Mary Ann Evans was born in Nuneaton in 1819. She was the third child of Robert Evans, a local land agent for the Newdigate family on Arbury Hall Estate.
In 1850 she moved to London with aspirations of becoming a writer (she had already undertaken a translation and had written articles whilst living in Coventry) and in 1857 she published ”Scenes of Clerical Life” (3 short stories) under the pen name of George Eliot. This trail takes in some of the places in her hometown that are thought to have inspired her.
If you’re driving into Nuneaton to do this walk, there is some parking available at the Chilvers Coton Heritage Centre. Alternatively, you can park in one of the many town centre car parks and walk down to the start of the trail.
Our walk starts at the All Saints Church in Chilvers Coton where she was baptised, and the family attended services every Sunday. It is also where her parents are buried. In “Scenes of a Clerical Life”, this church is described as Shepperton Church with “its substantial stone tower looks at you through its intelligent eye, the clock, with the friendly expression of former days”.
From here we cross over Avenue Road to visit Chilvers Coton Heritage Centre. This was originally a charity school founded by Lady Newdigate of the Arbury Estate and where Eliot’s father was employed as a land agent. The Heritage Centre is well worth a visit – it’s open to the public on Tuesday and Thursday mornings only. Next to it is the Craft Centre which is home to the Rhubarb & Mustard Cafe (and is fully accessible!).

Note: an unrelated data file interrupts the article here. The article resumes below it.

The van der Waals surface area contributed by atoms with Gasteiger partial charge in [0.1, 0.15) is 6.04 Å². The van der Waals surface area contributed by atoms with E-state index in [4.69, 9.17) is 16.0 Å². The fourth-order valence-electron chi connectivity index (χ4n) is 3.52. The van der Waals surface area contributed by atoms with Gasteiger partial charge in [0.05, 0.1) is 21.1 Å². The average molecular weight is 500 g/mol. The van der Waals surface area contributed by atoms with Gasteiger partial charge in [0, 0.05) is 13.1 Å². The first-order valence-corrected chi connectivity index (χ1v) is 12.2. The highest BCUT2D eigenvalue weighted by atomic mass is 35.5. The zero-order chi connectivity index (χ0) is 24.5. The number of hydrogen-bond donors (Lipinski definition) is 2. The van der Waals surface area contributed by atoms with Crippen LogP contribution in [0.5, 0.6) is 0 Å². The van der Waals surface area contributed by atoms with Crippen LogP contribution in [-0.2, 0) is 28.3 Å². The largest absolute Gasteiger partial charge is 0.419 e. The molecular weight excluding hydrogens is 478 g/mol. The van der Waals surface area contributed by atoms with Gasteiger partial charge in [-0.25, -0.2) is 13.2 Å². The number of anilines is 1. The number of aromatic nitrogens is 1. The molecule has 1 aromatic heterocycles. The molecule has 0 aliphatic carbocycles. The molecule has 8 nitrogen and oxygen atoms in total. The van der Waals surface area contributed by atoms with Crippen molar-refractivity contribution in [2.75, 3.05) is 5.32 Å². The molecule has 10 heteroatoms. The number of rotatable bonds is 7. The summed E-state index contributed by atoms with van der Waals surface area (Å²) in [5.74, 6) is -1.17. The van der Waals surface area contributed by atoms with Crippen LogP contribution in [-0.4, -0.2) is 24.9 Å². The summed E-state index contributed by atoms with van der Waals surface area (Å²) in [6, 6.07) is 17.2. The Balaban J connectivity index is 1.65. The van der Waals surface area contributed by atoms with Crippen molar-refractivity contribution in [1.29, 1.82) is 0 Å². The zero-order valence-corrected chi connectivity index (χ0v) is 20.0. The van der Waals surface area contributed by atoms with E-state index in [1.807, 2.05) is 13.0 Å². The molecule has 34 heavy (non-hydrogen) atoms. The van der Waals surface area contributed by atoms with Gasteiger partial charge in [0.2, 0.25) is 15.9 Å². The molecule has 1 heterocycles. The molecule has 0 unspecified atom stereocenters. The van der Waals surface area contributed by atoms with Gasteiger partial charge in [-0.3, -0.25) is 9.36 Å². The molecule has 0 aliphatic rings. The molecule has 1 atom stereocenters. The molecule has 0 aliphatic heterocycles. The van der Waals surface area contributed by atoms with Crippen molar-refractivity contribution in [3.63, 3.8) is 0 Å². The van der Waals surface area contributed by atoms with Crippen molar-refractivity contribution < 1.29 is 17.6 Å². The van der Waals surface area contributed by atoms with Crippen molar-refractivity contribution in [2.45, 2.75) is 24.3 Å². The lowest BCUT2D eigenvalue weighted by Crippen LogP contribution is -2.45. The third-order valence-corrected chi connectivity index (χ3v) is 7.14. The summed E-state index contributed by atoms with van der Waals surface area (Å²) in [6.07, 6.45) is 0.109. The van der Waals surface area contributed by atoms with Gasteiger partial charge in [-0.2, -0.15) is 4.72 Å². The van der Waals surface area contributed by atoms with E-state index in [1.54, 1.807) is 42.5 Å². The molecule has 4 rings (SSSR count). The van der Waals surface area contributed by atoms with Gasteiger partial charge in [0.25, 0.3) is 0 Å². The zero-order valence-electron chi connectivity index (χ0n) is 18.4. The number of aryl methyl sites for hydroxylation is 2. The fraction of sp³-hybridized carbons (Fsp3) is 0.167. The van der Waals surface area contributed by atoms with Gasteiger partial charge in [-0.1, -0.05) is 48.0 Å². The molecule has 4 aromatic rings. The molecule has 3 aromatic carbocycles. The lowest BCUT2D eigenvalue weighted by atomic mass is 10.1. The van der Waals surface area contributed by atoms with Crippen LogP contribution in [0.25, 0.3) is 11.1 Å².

Walking through the beautiful Riversley Park we now head to the Nuneaton Museum and Art Gallery. Pause here for a while to explore the exhibits – including The Writing Room that focuses on the life and works of George Eliot (including a George Eliot board game that the kids will love!)
When you’re ready to move on – we head under the bridge and into the George Eliot Memorial Gardens. Here you’ll find the memorial obelisk to Eliot that once stood in Arbury (her final resting place is in Highgate Cemetery in London).
Onwards into the town centre and the George Eliot statue that was commissioned by local artist, John Letts, in 1986. Along from here you’ll also find the George Eliot Hotel. It was once called The Bull Hotel and features in Scenes of a Clerical Life as The Red Lion where the Lawyer, Dempster, and his acquaintances would meet.
Next stop on the trail is Nuneaton Library – home to items including letters, first editions and various scrapbooks archiving the many ways Eliot has been commemorated. Whilst popular titles are available to look at, a pre-booked appointment is needed to see other material.
From here we cross over into Church Street, or Orchard Street in Janet’s Repentance, “Scenes of Clerical Life”. The characters of Mrs Pettifer and Lawyer Dempster were inspired by people who lived on this street. Our trail ends at the Parish Church of St Nicolas – Milby Church in “Scenes of a Clerical Life”.
Nearest Train (or tube) Station(s):
Nuneaton (1 mile)